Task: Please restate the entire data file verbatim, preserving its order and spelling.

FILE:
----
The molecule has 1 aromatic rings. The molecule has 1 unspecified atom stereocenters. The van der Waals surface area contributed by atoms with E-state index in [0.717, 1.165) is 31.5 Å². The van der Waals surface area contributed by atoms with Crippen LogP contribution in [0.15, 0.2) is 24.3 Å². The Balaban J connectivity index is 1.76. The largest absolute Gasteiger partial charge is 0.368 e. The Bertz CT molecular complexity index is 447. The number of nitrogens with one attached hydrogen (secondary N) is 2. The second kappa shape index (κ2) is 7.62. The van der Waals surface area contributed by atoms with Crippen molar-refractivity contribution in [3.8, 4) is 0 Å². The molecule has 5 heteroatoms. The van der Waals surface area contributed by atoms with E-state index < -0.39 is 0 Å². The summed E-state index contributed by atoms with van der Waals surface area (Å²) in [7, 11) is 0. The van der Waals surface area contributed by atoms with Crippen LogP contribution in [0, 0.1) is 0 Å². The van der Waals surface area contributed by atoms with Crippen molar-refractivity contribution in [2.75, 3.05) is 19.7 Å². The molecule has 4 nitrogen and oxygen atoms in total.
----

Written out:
The molecule has 1 aromatic rings. The molecule has 1 unspecified atom stereocenters. The van der Waals surface area contributed by atoms with E-state index in [0.717, 1.165) is 31.5 Å². The van der Waals surface area contributed by atoms with Crippen LogP contribution in [0.15, 0.2) is 24.3 Å². The Balaban J connectivity index is 1.76. The largest absolute Gasteiger partial charge is 0.368 e. The Bertz CT molecular complexity index is 447. The number of nitrogens with one attached hydrogen (secondary N) is 2. The second kappa shape index (κ2) is 7.62. The van der Waals surface area contributed by atoms with Crippen molar-refractivity contribution in [3.8, 4) is 0 Å². The molecule has 5 heteroatoms. The van der Waals surface area contributed by atoms with E-state index < -0.39 is 0 Å². The summed E-state index contributed by atoms with van der Waals surface area (Å²) in [7, 11) is 0. The van der Waals surface area contributed by atoms with Crippen LogP contribution in [0, 0.1) is 0 Å². The van der Waals surface area contributed by atoms with Crippen molar-refractivity contribution in [2.75, 3.05) is 19.7 Å². The molecule has 4 nitrogen and oxygen atoms in total.